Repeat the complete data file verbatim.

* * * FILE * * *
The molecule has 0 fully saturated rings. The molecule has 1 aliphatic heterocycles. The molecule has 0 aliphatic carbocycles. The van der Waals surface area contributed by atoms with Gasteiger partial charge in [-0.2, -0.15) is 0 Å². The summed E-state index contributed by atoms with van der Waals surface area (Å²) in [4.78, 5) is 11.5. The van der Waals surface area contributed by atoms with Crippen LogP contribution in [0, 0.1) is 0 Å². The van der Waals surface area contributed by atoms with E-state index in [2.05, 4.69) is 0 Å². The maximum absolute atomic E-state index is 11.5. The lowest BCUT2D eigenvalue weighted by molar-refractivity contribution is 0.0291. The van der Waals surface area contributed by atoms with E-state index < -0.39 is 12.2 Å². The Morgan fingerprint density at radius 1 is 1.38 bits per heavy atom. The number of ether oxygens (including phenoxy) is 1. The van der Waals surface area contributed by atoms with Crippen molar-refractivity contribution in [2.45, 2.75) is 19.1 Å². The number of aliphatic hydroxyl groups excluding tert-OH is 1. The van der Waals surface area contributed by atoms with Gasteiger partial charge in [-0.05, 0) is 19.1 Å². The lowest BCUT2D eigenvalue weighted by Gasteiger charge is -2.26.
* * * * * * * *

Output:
The molecule has 0 fully saturated rings. The molecule has 1 aliphatic heterocycles. The molecule has 0 aliphatic carbocycles. The van der Waals surface area contributed by atoms with Gasteiger partial charge in [-0.2, -0.15) is 0 Å². The summed E-state index contributed by atoms with van der Waals surface area (Å²) in [4.78, 5) is 11.5. The van der Waals surface area contributed by atoms with Crippen LogP contribution in [0, 0.1) is 0 Å². The van der Waals surface area contributed by atoms with E-state index in [2.05, 4.69) is 0 Å². The maximum absolute atomic E-state index is 11.5. The lowest BCUT2D eigenvalue weighted by molar-refractivity contribution is 0.0291. The van der Waals surface area contributed by atoms with E-state index < -0.39 is 12.2 Å². The Morgan fingerprint density at radius 1 is 1.38 bits per heavy atom. The number of ether oxygens (including phenoxy) is 1. The van der Waals surface area contributed by atoms with Crippen molar-refractivity contribution in [2.45, 2.75) is 19.1 Å². The number of aliphatic hydroxyl groups excluding tert-OH is 1. The van der Waals surface area contributed by atoms with Gasteiger partial charge in [-0.05, 0) is 19.1 Å². The lowest BCUT2D eigenvalue weighted by Gasteiger charge is -2.26.